There are an increasing number of training courses and postgraduate qualifications available to SEM practitioners. These are often delivered by members of the RCR, the British Society of Skeletal Radiology (BSSR) or a number of educational institutions.  Many of these institutions courses are validated by the Consortium for Accreditation in Sonographic Education (CASE) and run courses in MSK US including PG Cert, Diploma, MSc and modular short courses.

The RCR guidelines suggest that MSK US is more suited to a modular approach to training. This approach enables SEM practitioners to achieve competency in one specific anatomical area without the gamut of knowledge and skills provided by an MSK Radiologist.

There has been a lack of clear guidance for the use of this critical tool for the clinical evaluation of patients with MSK injury. The Faculty will publish independent guidelines, in conjunction with the BSSR.

Basic Competency

It is anticipated that most clinicians practicing in SEM would operate at this level. There would be three elements of training and professional development to ensure competency:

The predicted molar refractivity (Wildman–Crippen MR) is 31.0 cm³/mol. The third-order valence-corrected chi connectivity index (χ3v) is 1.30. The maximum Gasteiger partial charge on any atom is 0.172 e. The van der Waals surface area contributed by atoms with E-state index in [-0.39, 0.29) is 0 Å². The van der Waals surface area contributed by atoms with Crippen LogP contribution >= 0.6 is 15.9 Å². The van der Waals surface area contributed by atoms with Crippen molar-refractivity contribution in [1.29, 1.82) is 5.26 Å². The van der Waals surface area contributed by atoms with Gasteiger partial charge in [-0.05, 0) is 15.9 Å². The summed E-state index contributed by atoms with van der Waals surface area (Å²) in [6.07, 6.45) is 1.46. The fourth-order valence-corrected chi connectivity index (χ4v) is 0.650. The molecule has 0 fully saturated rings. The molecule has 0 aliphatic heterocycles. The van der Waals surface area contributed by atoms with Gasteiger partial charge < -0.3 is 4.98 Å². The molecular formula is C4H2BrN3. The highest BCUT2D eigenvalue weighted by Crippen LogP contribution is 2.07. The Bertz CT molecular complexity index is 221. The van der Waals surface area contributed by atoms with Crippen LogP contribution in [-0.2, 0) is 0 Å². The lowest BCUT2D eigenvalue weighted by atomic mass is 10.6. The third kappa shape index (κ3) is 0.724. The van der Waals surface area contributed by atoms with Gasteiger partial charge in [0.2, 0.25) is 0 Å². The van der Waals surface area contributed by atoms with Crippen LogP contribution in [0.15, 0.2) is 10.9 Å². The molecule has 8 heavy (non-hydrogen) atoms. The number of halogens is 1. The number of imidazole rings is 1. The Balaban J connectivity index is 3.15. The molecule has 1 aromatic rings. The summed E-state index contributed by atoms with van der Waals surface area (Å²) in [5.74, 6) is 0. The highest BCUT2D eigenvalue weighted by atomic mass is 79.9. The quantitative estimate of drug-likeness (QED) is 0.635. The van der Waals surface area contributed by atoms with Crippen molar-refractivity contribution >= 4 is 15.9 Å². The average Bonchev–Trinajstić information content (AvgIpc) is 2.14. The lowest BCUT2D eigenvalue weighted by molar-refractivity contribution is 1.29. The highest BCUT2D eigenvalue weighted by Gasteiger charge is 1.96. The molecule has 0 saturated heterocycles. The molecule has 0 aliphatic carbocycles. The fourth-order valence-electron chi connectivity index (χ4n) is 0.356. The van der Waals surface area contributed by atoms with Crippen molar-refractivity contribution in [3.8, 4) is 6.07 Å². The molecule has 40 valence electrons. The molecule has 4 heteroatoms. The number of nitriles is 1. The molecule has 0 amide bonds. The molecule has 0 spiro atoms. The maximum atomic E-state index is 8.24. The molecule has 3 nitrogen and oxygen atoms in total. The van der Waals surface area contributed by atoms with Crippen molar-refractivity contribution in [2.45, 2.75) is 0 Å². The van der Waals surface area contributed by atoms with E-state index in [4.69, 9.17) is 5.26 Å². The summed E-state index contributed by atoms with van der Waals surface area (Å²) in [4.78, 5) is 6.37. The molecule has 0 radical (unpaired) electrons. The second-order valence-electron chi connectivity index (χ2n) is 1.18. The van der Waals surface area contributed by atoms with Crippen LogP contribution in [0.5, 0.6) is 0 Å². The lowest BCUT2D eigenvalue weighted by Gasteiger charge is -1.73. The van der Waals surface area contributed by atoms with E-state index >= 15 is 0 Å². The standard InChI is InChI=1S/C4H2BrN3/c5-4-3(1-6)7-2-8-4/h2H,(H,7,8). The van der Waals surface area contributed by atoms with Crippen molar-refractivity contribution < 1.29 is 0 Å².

a. Initial Training

Achieved through a number of available basic introductory courses, usually over a minimum of 2 days. These courses should include both theory and practical sessions. 

b. Mentored Clinical Experience.

This is an essential component of training for which a logbook of cases should be maintained.

Practical training should consist of a minimum of 200 scans of which 100 would be directly supervised.  Indirect supervision requires regular case discussion and exchange of images with the approved mentor.  The point at which the trainee can move from direct to indirect supervision will be at the discretion of the mentor.

It is anticipated that SEM trainees with a NTN wishing to train in MSK US would undertake such training during ST5 and ST6 in discussion with their Training Program Director.

Mentors should be one of the following:

  1. Consultant MSK US Radiologist
  2. FSEM (UK) approved SEM mentor with a regular commitment to MSK US (operating at a minimum Level 2 as per RCR guideline)
  3. MSK US Mentorship scheme offered by a University Course

On completion of a period of mentored clinical experience the mentor will confirm, in writing to the US subcommittee, that the individual has completed the recommended number of cases and is competent to undertake accredited assessment.

c. Accredited assessment.

Mentorship Level

Those wishing to train and mentor other SEM sonographers should fulfil the following:

Consultant MSK US Radiologist (operating at minimum Level 2 as per RCR guideline)

OR

FSEM UK approved MSK US Mentor with: